Ed Tech: Tools, Tricks, and Tips for the Flipped and Online Classroom Presenter: Kate Hill, Cincinnati Christian University

As educators, we are inundated daily with information about new and emerging technologies designed to assist with student learning. Although new technology is exciting and fun, we have to make a decision about what to pursue for our students and institutions, as well as what to say no to. In this session, you will learn about some of the new technologies that are relevant to education, and have been proven. Attendees will also learn how to evaluate new technologies to determine relevance and usefulness for their institutions. Don’t miss this session, which is sure to get you excited about what’s on the horizon, and what’s available now to make learning better for everyone.

Gamification: leveraging intrinsic motivation to facilitate learning Presenter: Justin Harbin, Lancaster Bible College

Gamification represents a recent and significant trend in education. This workshop explores implications the theory may hold for the design of online courses. Our discussion of Gamification includes properly defining the theory and exploring why its concepts may apply to the digital classroom.  Careful analysis will be made to separate the pedagogical theory of the trend from the gimmickry. Additionally, this workshop proposes practical methods of applying gamification theory to the classroom.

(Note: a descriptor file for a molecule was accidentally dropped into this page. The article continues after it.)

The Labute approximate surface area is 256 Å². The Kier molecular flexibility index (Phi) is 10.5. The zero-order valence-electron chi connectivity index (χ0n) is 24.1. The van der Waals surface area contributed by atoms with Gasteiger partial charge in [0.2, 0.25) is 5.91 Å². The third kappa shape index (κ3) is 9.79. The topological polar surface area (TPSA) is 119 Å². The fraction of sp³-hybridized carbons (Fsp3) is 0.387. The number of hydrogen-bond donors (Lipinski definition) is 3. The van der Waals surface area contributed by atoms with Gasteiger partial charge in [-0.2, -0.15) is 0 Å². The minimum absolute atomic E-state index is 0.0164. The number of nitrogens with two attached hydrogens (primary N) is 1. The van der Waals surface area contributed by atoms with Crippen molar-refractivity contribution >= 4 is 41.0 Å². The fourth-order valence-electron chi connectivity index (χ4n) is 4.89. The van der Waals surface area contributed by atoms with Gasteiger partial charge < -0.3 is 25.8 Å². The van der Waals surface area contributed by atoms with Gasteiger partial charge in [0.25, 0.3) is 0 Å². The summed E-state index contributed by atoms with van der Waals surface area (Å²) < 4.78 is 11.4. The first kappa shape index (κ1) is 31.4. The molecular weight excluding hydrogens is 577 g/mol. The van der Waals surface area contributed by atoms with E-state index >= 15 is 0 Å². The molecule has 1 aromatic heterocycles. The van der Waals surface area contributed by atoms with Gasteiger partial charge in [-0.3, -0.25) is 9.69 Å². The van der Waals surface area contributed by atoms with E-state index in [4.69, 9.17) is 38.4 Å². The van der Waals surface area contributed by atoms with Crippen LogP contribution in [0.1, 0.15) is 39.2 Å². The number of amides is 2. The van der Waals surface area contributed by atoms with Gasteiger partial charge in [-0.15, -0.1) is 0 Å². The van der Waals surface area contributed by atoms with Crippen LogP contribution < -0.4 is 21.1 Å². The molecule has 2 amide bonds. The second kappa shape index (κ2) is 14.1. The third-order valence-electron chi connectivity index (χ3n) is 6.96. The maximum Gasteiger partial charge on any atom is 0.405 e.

Social Media in Education: With so many choices how do we move forward wisely with class integration? Presenter: Ron Hannaford, Biola University

There are so many social media (SM) tools available now that provide such a wide scope of capabilities for education, what is the way forward for implementation across the campus and online? We don’t simply want to encourage faculty just to use SM without support, guidance, and recommendations to help them accomplish student outcomes sought and comply with ADA and FERPA regulations.

Missionally Minded

Mobilizing Online Student Chaplains for Spiritual Formation Presenter: Dale Lemke, Crown College, School of Online Studies

Project-based learning strategies can be effectively utilized to structure the development of spiritual formation resources and assessment practices by online student chaplains.  Session goals are to introduce Project-based learning (PBL) theory, to discuss the application of PBL to the development of a chaplaincy initiative, and to assess the viability of student-led chaplaincy initiatives.

Pedagogies of Nonviolent Communication in the Online Classroom Presenter: Tammy Wiens